The Electoral Commission has ruled out any audit of the current voters’ register, saying there is no need since it is not bloated.
It said if people can bring legitimate issues and provide the commission with evidence that the register is bloated, then the auditing can be done.
Dr. Kwadwo Afari-Gyan, Chairman of the Electoral Commission disclosed this at the maiden series of the National Commission for Civic Education (NCCE) Dialogue in Accra Thursday.
It was under the theme: “Beyond August 29 verdict: Lessons and path Ahead”.
Reacting to calls by some civil society organisations and political parties for the auditing of the register to clean it before the EC can embark on the upcoming registration exercise, Dr Afari-Gyan said, “I don’t think the register is bloated, besides I don’t know what auditing of the register means”.
He explained that the auditing of the register was done prior to the last general elections where it was exhibited for people and political parties to verify and help eliminate double registration, minors, and dead voters from the register.
Touching on the upcoming registration, scheduled for June, 20-29, the EC Chairman said it was meant to capture those who could not register during the last registration.
Dr. Afari-Gyan said the EC would not reject the National Health Insurance card during the upcoming registration as the Inter-Party Advisory Committee (IPAC) and Parliament had already passed it as a legitimate identification of a Ghanaian.
He said the EC would soon call for an IPAC meeting to deliberate on’ the “practicability” of the recommendations in the Supreme Court verdict.
He said all recommendations in the verdict were more administrative than structural which would require some legal backing for “structural reforms” to occur in the electoral process.
Mr. Afari-Gyan said the Commission had sampled lots of recommendations from CSOs and political parties to undertake some reforms in the electoral process and reiterated that the EC was opened for more suggestions which would improve upon the country’s elections.
He dismissed the assertion that teachers were not used during the last elections, explaining that, it was during the registration process that teachers were not used, but they were fully involved during the elections.
He said the EC finds it difficult to sanction its temporary staff engaged during the elections who did not sign their pink sheets, stressing that, the EC had already dismissed some permanent officers who compromised the electoral process.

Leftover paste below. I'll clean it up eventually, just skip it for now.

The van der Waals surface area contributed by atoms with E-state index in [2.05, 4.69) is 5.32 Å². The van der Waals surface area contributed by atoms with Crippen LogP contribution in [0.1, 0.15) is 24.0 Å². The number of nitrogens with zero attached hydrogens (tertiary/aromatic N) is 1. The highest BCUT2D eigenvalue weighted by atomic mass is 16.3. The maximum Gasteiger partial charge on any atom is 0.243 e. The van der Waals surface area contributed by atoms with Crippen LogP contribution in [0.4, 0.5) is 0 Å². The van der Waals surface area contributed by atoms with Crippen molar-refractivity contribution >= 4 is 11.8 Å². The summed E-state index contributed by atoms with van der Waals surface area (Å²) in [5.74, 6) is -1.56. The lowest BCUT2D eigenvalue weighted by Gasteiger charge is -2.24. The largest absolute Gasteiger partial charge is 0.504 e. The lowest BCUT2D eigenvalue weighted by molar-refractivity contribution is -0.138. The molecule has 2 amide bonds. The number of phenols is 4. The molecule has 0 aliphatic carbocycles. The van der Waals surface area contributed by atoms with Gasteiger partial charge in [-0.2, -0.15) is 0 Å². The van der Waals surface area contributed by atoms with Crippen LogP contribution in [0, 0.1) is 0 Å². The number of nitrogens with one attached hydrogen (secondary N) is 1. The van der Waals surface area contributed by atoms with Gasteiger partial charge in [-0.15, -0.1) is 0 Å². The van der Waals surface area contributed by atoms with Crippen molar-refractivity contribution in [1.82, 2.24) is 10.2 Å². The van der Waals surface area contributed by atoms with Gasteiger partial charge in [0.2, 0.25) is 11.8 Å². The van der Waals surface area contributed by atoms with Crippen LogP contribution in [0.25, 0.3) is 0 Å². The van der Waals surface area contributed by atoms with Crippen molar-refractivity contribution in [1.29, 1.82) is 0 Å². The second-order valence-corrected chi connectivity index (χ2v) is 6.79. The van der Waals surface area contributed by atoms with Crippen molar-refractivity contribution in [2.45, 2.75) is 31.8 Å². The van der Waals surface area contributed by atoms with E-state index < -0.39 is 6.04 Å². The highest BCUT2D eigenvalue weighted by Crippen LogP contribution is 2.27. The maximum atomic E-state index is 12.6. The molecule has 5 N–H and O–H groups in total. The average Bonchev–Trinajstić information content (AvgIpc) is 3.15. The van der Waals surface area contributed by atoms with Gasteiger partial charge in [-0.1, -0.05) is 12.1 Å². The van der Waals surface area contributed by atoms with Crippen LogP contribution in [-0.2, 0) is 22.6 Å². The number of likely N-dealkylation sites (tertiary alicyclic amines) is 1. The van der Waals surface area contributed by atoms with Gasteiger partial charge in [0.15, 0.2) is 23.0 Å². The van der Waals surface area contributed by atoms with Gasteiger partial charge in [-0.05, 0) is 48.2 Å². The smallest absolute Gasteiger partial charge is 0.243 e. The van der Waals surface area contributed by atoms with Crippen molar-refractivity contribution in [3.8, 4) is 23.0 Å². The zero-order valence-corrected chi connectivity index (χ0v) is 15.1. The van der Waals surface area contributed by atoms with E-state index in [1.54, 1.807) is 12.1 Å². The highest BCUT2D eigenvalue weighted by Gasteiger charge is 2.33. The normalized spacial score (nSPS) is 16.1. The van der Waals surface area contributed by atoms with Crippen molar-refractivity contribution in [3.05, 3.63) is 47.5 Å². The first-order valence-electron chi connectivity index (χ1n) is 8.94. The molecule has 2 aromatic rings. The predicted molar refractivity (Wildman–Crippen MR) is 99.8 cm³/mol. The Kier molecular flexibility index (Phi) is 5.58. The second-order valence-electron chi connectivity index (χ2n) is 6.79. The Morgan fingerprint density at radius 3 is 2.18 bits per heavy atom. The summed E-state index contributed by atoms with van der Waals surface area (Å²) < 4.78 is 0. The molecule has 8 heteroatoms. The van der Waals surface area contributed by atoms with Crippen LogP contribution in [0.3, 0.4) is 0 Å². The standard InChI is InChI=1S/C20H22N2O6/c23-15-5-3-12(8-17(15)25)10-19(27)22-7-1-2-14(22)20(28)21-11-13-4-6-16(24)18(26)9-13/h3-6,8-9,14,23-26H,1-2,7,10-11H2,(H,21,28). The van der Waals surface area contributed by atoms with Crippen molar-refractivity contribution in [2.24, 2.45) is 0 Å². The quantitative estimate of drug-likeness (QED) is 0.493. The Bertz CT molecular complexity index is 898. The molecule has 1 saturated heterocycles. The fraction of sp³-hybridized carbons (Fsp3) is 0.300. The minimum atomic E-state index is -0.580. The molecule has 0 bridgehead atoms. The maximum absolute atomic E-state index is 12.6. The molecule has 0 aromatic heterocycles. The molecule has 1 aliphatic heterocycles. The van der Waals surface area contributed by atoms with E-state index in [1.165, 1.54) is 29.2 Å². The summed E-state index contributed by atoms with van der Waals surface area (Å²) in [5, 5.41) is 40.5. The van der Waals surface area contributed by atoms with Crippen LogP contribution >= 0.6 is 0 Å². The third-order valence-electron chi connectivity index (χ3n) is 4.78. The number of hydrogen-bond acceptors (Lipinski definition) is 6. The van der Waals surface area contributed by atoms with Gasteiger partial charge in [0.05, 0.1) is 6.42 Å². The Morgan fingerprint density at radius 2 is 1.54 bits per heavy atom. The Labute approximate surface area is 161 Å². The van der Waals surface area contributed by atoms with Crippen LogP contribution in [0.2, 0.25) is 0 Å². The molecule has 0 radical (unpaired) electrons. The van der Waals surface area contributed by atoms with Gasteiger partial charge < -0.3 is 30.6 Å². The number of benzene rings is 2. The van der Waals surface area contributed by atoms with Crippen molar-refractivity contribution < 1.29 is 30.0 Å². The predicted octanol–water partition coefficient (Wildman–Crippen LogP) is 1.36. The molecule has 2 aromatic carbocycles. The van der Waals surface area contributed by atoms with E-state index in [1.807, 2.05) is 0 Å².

Dr. Afari-Gyan noted that in South Africa, there is a private firm that au-dits election results of the electoral commission for the credibility of the polls.
“1 hope in Ghana, all the political parties will agree on one private firm to audit our results,” he said.
Justice V.C.R.A.C Crabbe, former Supreme Court Judge and first chairman of EC, commended the nine judges in the election petition case for their maturity during the eight months court hearing.
He called on Ghanaians to stop referring to the verdict as an “Atuguba” verdict and referring to the EC as an “Afari-Gyan” EC as both institutions during and after the elections were run by a panel of judges and commissioners respectively.
Justice Crabbe noted that no proper electoral reforms could be done if the “human beings involved in the process” are not reformed to protect the sanctity of the electoral system.
He appealed to political leaders to be honest with the electoral system and not to tamper with the process.
The Chairperson of the NCCE, Charlotte Osei, said the maiden dialogue series was instituted to bring stakeholders together to deliberate on the way forward for Ghana’s elections.
She said a series of dialogues would be held during the year on ways of forging national cohesion and called on Ghanaians to support the NCCE.